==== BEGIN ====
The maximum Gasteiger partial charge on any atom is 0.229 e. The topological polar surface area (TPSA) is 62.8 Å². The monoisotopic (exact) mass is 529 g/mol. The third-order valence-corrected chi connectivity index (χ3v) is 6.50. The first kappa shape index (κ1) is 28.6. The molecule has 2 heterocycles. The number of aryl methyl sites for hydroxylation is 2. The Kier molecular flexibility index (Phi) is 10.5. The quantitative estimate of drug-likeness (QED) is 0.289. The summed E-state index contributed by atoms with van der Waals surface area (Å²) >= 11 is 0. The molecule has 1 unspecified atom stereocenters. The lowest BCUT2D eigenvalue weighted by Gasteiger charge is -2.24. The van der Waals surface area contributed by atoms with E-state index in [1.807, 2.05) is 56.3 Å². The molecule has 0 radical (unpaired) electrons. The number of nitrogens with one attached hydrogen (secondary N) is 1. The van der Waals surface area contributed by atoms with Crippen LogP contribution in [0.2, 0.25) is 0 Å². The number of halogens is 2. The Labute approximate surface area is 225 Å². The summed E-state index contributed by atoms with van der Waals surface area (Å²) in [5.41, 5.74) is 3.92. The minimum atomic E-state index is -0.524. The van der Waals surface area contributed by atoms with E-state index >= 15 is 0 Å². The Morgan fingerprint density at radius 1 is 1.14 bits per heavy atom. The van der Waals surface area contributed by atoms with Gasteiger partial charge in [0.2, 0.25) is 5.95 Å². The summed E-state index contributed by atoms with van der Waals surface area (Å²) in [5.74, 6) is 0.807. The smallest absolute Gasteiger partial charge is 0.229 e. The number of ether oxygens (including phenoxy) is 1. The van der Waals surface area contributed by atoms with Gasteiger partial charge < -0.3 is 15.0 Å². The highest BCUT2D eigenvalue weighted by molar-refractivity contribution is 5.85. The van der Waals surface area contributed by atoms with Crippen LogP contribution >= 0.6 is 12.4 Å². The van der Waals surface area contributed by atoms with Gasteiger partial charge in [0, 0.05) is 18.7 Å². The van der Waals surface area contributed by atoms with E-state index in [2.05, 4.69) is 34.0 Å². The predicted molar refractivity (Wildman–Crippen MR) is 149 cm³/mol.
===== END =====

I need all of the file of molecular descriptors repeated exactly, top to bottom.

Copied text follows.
The maximum Gasteiger partial charge on any atom is 0.229 e. The topological polar surface area (TPSA) is 62.8 Å². The monoisotopic (exact) mass is 529 g/mol. The third-order valence-corrected chi connectivity index (χ3v) is 6.50. The first kappa shape index (κ1) is 28.6. The molecule has 2 heterocycles. The number of aryl methyl sites for hydroxylation is 2. The Kier molecular flexibility index (Phi) is 10.5. The quantitative estimate of drug-likeness (QED) is 0.289. The summed E-state index contributed by atoms with van der Waals surface area (Å²) >= 11 is 0. The molecule has 1 unspecified atom stereocenters. The lowest BCUT2D eigenvalue weighted by Gasteiger charge is -2.24. The van der Waals surface area contributed by atoms with E-state index in [1.807, 2.05) is 56.3 Å². The molecule has 0 radical (unpaired) electrons. The number of nitrogens with one attached hydrogen (secondary N) is 1. The van der Waals surface area contributed by atoms with Crippen LogP contribution in [0.2, 0.25) is 0 Å². The number of halogens is 2. The Labute approximate surface area is 225 Å². The summed E-state index contributed by atoms with van der Waals surface area (Å²) in [5.41, 5.74) is 3.92. The minimum atomic E-state index is -0.524. The van der Waals surface area contributed by atoms with E-state index >= 15 is 0 Å². The Morgan fingerprint density at radius 1 is 1.14 bits per heavy atom. The van der Waals surface area contributed by atoms with Gasteiger partial charge in [0.2, 0.25) is 5.95 Å². The summed E-state index contributed by atoms with van der Waals surface area (Å²) in [5.74, 6) is 0.807. The smallest absolute Gasteiger partial charge is 0.229 e. The number of ether oxygens (including phenoxy) is 1. The van der Waals surface area contributed by atoms with Gasteiger partial charge < -0.3 is 15.0 Å². The highest BCUT2D eigenvalue weighted by molar-refractivity contribution is 5.85. The van der Waals surface area contributed by atoms with Crippen LogP contribution >= 0.6 is 12.4 Å². The van der Waals surface area contributed by atoms with Gasteiger partial charge in [0, 0.05) is 18.7 Å². The van der Waals surface area contributed by atoms with E-state index in [2.05, 4.69) is 34.0 Å². The predicted molar refractivity (Wildman–Crippen MR) is 149 cm³/mol.